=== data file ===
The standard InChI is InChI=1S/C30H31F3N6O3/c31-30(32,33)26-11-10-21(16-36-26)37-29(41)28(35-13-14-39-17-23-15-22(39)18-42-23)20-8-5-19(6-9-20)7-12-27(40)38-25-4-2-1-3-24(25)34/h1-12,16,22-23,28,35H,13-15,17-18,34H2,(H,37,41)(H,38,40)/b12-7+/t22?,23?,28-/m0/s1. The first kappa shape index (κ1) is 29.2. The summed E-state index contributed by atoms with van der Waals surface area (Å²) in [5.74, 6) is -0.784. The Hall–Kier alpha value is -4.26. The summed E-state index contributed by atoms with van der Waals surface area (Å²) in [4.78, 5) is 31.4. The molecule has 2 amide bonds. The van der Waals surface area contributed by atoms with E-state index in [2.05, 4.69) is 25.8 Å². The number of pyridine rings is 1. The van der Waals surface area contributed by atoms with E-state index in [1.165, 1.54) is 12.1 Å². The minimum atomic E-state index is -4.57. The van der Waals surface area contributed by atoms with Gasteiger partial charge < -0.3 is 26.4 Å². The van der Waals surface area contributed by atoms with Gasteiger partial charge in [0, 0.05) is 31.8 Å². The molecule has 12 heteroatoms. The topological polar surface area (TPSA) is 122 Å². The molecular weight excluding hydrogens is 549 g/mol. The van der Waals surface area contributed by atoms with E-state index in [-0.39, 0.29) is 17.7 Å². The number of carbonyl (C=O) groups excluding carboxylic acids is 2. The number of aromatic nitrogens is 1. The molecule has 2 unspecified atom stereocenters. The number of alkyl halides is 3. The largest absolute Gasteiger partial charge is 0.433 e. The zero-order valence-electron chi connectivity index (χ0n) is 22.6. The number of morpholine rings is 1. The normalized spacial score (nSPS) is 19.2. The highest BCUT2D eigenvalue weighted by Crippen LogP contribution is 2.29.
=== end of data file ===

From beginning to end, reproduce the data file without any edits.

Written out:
The standard InChI is InChI=1S/C30H31F3N6O3/c31-30(32,33)26-11-10-21(16-36-26)37-29(41)28(35-13-14-39-17-23-15-22(39)18-42-23)20-8-5-19(6-9-20)7-12-27(40)38-25-4-2-1-3-24(25)34/h1-12,16,22-23,28,35H,13-15,17-18,34H2,(H,37,41)(H,38,40)/b12-7+/t22?,23?,28-/m0/s1. The first kappa shape index (κ1) is 29.2. The summed E-state index contributed by atoms with van der Waals surface area (Å²) in [5.74, 6) is -0.784. The Hall–Kier alpha value is -4.26. The summed E-state index contributed by atoms with van der Waals surface area (Å²) in [4.78, 5) is 31.4. The molecule has 2 amide bonds. The van der Waals surface area contributed by atoms with E-state index in [2.05, 4.69) is 25.8 Å². The number of pyridine rings is 1. The van der Waals surface area contributed by atoms with E-state index in [1.165, 1.54) is 12.1 Å². The minimum atomic E-state index is -4.57. The van der Waals surface area contributed by atoms with Gasteiger partial charge < -0.3 is 26.4 Å². The van der Waals surface area contributed by atoms with Gasteiger partial charge in [0, 0.05) is 31.8 Å². The molecule has 12 heteroatoms. The topological polar surface area (TPSA) is 122 Å². The molecular weight excluding hydrogens is 549 g/mol. The van der Waals surface area contributed by atoms with E-state index in [-0.39, 0.29) is 17.7 Å². The number of carbonyl (C=O) groups excluding carboxylic acids is 2. The number of aromatic nitrogens is 1. The molecule has 2 unspecified atom stereocenters. The number of alkyl halides is 3. The largest absolute Gasteiger partial charge is 0.433 e. The zero-order valence-electron chi connectivity index (χ0n) is 22.6. The number of morpholine rings is 1. The normalized spacial score (nSPS) is 19.2. The highest BCUT2D eigenvalue weighted by Crippen LogP contribution is 2.29.